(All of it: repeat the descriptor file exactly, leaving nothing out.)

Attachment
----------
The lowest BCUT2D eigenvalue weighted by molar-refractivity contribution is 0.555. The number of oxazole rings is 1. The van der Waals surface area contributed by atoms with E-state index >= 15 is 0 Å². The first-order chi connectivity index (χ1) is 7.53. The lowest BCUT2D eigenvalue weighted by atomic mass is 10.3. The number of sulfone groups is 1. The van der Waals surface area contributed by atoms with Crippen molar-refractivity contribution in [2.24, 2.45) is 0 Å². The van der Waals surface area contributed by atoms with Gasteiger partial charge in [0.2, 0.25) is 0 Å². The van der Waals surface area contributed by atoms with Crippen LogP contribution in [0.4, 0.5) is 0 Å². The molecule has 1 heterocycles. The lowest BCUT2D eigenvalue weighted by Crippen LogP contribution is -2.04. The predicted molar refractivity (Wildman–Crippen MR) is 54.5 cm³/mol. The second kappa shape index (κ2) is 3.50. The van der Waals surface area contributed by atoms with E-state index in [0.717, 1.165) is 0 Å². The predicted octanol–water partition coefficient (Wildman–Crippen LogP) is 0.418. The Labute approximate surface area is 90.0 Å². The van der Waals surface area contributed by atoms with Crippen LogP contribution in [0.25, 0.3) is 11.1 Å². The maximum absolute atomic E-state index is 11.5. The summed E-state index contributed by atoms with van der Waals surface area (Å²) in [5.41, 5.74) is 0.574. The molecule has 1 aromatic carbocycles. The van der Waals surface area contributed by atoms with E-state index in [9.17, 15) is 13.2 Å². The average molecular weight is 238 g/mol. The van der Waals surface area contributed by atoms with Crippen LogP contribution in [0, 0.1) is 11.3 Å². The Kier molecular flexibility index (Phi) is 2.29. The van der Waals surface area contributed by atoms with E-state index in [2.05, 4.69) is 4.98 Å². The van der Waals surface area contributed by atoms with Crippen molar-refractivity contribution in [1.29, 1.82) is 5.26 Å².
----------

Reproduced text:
The lowest BCUT2D eigenvalue weighted by molar-refractivity contribution is 0.555. The number of oxazole rings is 1. The van der Waals surface area contributed by atoms with E-state index >= 15 is 0 Å². The first-order chi connectivity index (χ1) is 7.53. The lowest BCUT2D eigenvalue weighted by atomic mass is 10.3. The number of sulfone groups is 1. The van der Waals surface area contributed by atoms with Crippen molar-refractivity contribution in [2.24, 2.45) is 0 Å². The van der Waals surface area contributed by atoms with Gasteiger partial charge in [0.2, 0.25) is 0 Å². The van der Waals surface area contributed by atoms with Crippen LogP contribution in [0.4, 0.5) is 0 Å². The molecule has 1 heterocycles. The lowest BCUT2D eigenvalue weighted by Crippen LogP contribution is -2.04. The predicted molar refractivity (Wildman–Crippen MR) is 54.5 cm³/mol. The second kappa shape index (κ2) is 3.50. The van der Waals surface area contributed by atoms with E-state index in [0.717, 1.165) is 0 Å². The predicted octanol–water partition coefficient (Wildman–Crippen LogP) is 0.418. The Labute approximate surface area is 90.0 Å². The van der Waals surface area contributed by atoms with Crippen LogP contribution in [0.25, 0.3) is 11.1 Å². The maximum absolute atomic E-state index is 11.5. The summed E-state index contributed by atoms with van der Waals surface area (Å²) in [5.41, 5.74) is 0.574. The molecule has 1 aromatic carbocycles. The van der Waals surface area contributed by atoms with E-state index in [9.17, 15) is 13.2 Å². The average molecular weight is 238 g/mol. The van der Waals surface area contributed by atoms with Crippen LogP contribution in [0, 0.1) is 11.3 Å². The Kier molecular flexibility index (Phi) is 2.29. The van der Waals surface area contributed by atoms with E-state index in [2.05, 4.69) is 4.98 Å². The van der Waals surface area contributed by atoms with Crippen molar-refractivity contribution in [1.29, 1.82) is 5.26 Å².